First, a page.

A man was sentenced to life in prison by a Hays County jury after being convicted of an assault in which he beat and cut his girlfriend with a belt, a box cutter and rocks.
The jury deliberated in consideration of the assault for 20 minutes and convicted 30-year-old Zane Barton to life in prison Aug. 20, according to a press release from the Hays County district attorney’s office. Barton was arrested May 16 for aggravated assault causing serious bodily injury with a deadly weapon and family violence by the San Marcos Police Department.
The assault occurred near the Wal-Mart in San Marcos where Barton and his girlfriend made camp.
The woman was beaten with a belt buckle and rocks to the face and head. A box cutter was used to cut X’s into the woman’s face and hand and to slit her throat, the release said.
The woman convinced Barton to allow her to seek medical treatment and promised to tell police a stranger committed the assault, according to the district attorney’s office. She walked from a remote bridge near their camp by the Wal-Mart and received a ride to the emergency room from a passing vehicle.
The woman then passed out and survived the evening. An ER physician testified the injuries would have been deadly if they had been off by 1 to 2 millimeters, according to the release.
Brian Erskine, chief prosecutor of the Hays County Family Justice Division, said the woman is now “fine” and suffered no long-term damage.
“Lucky for her, she’s doing very well for herself,” Erskine said. “She got her GED, and she is starting college this fall.”
Barton’s motive for attacking and assaulting his girlfriend was a need for control, Erskine said.
“I think it’s the motive that a lot of abusers have,” Erskine said. “It’s just maintaining the power and control over his victim.”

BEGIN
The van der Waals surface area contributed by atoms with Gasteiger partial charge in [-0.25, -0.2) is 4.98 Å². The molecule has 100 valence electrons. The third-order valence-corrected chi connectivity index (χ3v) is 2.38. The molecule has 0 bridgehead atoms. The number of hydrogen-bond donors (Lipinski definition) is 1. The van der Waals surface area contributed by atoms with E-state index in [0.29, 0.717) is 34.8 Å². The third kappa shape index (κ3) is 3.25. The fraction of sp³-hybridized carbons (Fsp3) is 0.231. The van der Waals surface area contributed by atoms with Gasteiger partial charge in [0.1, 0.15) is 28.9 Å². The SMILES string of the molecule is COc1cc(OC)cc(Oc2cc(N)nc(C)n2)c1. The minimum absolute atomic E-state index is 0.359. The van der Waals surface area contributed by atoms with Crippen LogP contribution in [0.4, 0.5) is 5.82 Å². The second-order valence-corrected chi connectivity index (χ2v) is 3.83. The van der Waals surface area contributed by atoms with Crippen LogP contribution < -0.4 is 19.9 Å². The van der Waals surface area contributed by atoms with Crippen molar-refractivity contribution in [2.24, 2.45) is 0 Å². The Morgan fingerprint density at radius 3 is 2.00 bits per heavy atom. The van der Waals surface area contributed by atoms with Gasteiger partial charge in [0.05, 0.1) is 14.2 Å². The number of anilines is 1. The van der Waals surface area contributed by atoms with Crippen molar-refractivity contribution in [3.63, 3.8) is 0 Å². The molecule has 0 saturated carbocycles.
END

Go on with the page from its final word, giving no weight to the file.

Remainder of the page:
After returning to her family, the woman identified Barton as the abuser to the police, according to the release.
It is not known if Barton was under the influence of any illegal or controlled substances, Erskine said. Barton was not apprehended until a week after the assault and was not tested.
“They were homeless and transient, and I believe there was alcohol and some substance abuse involved in the relationship, but I have no idea what effect that had upon the assault,” Erskine said. “I know he was assaultive throughout the entire relationship, so I don’t think that was necessarily the reason why.”
In most cases of abuse, there are underlying issues happening, but mainly abusers want to maintain power over their victim, Erskine said. Often, substance abuse exacerbates the force they use.
Barton had previously been incarcerated for participating in a ring of vehicle burglaries, Erskine said.
The Hays County jury concluded that life in prison was appropriate for Barton, according to the district attorney’s office.
“He came within a millimeter of taking her life,” Erskine said. “It’s an incredibly egregious crime. The injuries that he inflicted on her were horrendous. I mean horrific, horrific stuff.”
Erskine said he believes Barton “deserves worse.”
“We did everything that we could,” Erskine said
Hays County has experienced “equally horrific crimes” before, but most people do not live after wounds such these are afflicted, Erskine said.
“Our endeavor is and has always been to be a leader in the prosecution of crimes against women,” the press release said.